THE CHASTISING tone of a progress report on zero tolerance police tactics was totally predictable. It was issued by a Baltimore City Council committee chaired by Martin O'Malley, whose crime-fighting philosophy differs sharply from that of Police Commissioner Thomas C. Frazier. Yet there is more common ground than you might expect.The police chief is doing a lot of what Mr. O'Malley wants, but Mr. Frazier refuses to call it "zero tolerance," the term Mr. O'Malley imported from New York. Although Mr. O'Malley will admit the commissioner has made progress, he downplays that and instead talks about what still needs doing.
NEWS
May 5, 1997
IF ZERO TOLERANCE can make it in New York City, can it succeed in Howard County? Apparently so. A police crackdown on crime in east Columbia's Long Reach village has closed an open-air drug market along Tamar Drive -- yes, even in suburbia -- that had become a troubled area for residents.The enforcement squeeze, modeled after New York's successful approach, has made trafficking disappear. For now.It is too early to say police have eliminated drug dealing in that vicinity. Law enforcement officials know all too well that it is much easier to scatter that activity than to eradicate it.Police Capt.
NEWS
By Jill Hudson and Jill Hudson,SUN STAFF | August 25, 1997
Drivers used to whizzing past schools at breakneck speeds this summer will pay a steep price if they don't slow down today: fines of as much as $500.Police will be operating radar and handing out tickets to speeders and aggressive drivers in school zones as students return to classes.It's the Police Department's H.A.S.T.E. ("Helping Arriving Students Through Enforcement") program to ensure the safety of students going to and coming from school.In a concerted effort during the next few weeks, Howard patrol officers will cite drivers who might need a reminder that schools are once again in business.
NEWS
By Tanya Jones and Tanya Jones,SUN STAFF | March 11, 1997
Anne Arundel County Police Chief Larry W. Tolliver touted his policies of a "zero tolerance" crackdown on street-level drug dealers and confiscation of cars used in crimes such as drug possession last night in Crofton.The measures would help stop the break-ins that are often committed by people looking for money to buy drugs, Tolliver told the Crofton Civic Association's board of directors and about 10 residents at a meeting at Crofton Elementary School."We're going after the people to send the right message that we're not going to put up with people using drugs, buying drugs and everything associated with it," said Tolliver, the former state police superintendent, who assumed his county post at the end of January.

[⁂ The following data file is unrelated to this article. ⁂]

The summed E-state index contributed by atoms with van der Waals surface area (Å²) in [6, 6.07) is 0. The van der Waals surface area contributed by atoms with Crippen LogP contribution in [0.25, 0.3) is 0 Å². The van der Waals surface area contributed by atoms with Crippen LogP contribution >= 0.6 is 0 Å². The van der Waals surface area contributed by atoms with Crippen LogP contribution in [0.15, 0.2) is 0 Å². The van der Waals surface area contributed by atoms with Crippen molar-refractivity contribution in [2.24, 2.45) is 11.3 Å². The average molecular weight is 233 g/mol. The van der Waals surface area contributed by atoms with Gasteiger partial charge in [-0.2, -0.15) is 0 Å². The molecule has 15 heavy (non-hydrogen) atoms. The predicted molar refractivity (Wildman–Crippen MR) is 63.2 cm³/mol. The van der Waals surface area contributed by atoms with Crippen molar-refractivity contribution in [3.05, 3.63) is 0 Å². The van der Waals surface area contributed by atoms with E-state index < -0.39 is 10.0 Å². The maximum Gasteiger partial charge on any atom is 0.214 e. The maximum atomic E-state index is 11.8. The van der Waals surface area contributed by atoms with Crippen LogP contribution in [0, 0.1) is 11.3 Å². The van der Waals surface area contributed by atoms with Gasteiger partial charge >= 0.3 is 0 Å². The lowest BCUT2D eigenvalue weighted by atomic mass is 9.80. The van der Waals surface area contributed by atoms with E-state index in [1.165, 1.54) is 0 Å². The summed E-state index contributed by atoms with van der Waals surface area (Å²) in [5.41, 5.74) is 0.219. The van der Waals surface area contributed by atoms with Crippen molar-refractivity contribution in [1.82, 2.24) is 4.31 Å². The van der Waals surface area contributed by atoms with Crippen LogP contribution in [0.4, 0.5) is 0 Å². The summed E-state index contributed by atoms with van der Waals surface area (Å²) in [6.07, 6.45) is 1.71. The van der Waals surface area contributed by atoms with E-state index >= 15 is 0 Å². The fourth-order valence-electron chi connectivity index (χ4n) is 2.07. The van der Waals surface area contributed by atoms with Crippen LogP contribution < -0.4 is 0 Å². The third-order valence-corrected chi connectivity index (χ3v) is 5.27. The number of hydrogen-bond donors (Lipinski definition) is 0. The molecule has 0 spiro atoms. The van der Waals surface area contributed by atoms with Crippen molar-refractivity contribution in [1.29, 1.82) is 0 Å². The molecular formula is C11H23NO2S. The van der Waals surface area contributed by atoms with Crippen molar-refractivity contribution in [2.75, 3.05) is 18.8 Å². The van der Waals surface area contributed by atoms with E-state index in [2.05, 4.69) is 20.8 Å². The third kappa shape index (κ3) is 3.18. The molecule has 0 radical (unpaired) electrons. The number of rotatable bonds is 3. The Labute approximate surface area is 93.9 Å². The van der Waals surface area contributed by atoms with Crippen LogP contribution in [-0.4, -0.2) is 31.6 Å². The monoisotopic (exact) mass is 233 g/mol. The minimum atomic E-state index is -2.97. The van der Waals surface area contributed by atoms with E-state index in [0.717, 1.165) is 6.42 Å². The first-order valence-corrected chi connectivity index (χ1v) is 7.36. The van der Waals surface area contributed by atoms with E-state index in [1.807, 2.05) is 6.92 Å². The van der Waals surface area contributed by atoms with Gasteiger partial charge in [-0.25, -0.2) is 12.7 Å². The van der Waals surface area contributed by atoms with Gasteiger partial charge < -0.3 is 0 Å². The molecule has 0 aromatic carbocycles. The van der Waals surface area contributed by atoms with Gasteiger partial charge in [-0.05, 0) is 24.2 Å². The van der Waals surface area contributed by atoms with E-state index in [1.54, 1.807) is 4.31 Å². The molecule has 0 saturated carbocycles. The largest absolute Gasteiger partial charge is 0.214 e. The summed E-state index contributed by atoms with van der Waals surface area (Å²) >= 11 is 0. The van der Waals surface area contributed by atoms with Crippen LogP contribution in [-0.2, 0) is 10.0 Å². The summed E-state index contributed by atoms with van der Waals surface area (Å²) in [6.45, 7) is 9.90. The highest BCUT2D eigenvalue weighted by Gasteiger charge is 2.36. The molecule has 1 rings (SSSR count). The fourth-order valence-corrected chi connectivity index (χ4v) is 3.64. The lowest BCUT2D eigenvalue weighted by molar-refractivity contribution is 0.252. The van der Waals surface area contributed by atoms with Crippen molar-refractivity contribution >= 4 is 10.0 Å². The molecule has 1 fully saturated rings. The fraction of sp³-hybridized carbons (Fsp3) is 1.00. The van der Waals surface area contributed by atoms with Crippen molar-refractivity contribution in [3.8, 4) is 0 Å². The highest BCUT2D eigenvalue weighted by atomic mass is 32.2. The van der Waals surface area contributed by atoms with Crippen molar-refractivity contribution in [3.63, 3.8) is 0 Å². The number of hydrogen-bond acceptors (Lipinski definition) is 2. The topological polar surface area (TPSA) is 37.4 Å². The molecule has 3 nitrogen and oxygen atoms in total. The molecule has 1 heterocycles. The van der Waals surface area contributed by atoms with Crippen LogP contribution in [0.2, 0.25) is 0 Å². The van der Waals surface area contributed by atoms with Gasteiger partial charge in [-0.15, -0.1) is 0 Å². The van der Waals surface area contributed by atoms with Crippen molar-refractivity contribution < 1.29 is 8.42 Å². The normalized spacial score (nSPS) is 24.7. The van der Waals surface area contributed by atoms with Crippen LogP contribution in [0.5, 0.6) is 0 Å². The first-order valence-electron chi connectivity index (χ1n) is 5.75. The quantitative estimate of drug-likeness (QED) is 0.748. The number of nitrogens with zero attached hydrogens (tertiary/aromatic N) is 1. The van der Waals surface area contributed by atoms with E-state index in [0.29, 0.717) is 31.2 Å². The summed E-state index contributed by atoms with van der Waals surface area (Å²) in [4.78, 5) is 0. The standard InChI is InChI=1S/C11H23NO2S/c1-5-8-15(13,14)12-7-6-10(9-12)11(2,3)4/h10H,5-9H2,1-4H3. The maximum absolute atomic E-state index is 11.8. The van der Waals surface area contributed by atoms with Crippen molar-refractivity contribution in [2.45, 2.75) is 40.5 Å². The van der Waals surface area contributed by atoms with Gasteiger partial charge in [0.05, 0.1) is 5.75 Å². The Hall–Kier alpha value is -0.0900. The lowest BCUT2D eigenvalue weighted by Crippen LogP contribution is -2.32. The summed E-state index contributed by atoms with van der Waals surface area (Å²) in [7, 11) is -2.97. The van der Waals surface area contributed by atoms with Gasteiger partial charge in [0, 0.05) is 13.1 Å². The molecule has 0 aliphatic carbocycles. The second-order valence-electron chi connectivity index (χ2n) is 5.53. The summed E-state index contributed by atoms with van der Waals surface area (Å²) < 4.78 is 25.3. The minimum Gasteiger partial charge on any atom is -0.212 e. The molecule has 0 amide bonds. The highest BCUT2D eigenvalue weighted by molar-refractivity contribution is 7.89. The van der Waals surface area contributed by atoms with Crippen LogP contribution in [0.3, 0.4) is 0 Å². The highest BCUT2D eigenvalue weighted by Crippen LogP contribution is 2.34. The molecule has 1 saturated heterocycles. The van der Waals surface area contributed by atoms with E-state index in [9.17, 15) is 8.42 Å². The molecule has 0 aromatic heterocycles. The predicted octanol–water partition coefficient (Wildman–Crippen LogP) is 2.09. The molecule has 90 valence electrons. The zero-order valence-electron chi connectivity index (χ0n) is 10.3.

NEWS
By Tanya Jones and Tanya Jones,SUN STAFF | July 15, 1998
Chief Larry W. Tolliver ordered Anne Arundel County Police yesterday to stop seizing cars in simple drug possession cases, a rollback of his popular and controversial "zero tolerance" for drug trafficking.The move marked the first shift in a vigorous and highly publicized policy that has evoked praise from residents tired of drug activity and criticism from those who believe zero tolerance is overbearing and a threat to constitutional protections of due process.In a written directive issued in March 1997, Tolliver told officers to seize vehicles if anyone inside had drugs or if drugs were found in the vehicle, regardless of who owned the vehicle, or whether the owner knew of the drugs.